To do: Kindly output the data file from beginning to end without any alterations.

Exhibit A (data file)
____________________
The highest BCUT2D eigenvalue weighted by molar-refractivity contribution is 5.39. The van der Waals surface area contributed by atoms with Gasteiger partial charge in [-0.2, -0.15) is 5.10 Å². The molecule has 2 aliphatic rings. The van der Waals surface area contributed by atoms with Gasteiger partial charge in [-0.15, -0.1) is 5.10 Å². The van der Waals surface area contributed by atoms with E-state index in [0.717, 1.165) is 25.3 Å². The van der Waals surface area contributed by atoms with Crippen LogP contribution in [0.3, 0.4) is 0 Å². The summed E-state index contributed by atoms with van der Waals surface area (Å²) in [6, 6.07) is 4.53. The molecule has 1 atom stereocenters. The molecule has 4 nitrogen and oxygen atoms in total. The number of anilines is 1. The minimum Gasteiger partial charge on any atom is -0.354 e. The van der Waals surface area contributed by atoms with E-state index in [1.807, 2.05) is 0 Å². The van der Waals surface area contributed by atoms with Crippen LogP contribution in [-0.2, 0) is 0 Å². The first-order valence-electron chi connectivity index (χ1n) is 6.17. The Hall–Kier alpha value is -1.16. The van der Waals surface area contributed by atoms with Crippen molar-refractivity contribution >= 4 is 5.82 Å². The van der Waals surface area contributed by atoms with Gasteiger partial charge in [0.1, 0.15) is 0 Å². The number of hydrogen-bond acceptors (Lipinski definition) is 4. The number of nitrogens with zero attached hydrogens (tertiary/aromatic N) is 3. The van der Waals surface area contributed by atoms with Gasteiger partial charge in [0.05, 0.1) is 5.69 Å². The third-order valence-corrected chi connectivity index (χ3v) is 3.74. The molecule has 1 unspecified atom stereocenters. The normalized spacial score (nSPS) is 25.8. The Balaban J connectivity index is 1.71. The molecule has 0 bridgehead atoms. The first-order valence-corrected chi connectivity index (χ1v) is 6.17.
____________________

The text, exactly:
The highest BCUT2D eigenvalue weighted by molar-refractivity contribution is 5.39. The van der Waals surface area contributed by atoms with Gasteiger partial charge in [-0.2, -0.15) is 5.10 Å². The molecule has 2 aliphatic rings. The van der Waals surface area contributed by atoms with Gasteiger partial charge in [-0.15, -0.1) is 5.10 Å². The van der Waals surface area contributed by atoms with E-state index in [0.717, 1.165) is 25.3 Å². The van der Waals surface area contributed by atoms with Crippen LogP contribution in [0.3, 0.4) is 0 Å². The summed E-state index contributed by atoms with van der Waals surface area (Å²) in [6, 6.07) is 4.53. The molecule has 1 atom stereocenters. The molecule has 4 nitrogen and oxygen atoms in total. The number of anilines is 1. The minimum Gasteiger partial charge on any atom is -0.354 e. The van der Waals surface area contributed by atoms with E-state index in [1.807, 2.05) is 0 Å². The van der Waals surface area contributed by atoms with Crippen LogP contribution in [-0.2, 0) is 0 Å². The first-order valence-electron chi connectivity index (χ1n) is 6.17. The Hall–Kier alpha value is -1.16. The van der Waals surface area contributed by atoms with Crippen molar-refractivity contribution >= 4 is 5.82 Å². The van der Waals surface area contributed by atoms with Gasteiger partial charge in [0.1, 0.15) is 0 Å². The number of hydrogen-bond acceptors (Lipinski definition) is 4. The number of nitrogens with zero attached hydrogens (tertiary/aromatic N) is 3. The van der Waals surface area contributed by atoms with Gasteiger partial charge in [0.05, 0.1) is 5.69 Å². The third-order valence-corrected chi connectivity index (χ3v) is 3.74. The molecule has 1 unspecified atom stereocenters. The normalized spacial score (nSPS) is 25.8. The Balaban J connectivity index is 1.71. The molecule has 0 bridgehead atoms. The first-order valence-corrected chi connectivity index (χ1v) is 6.17.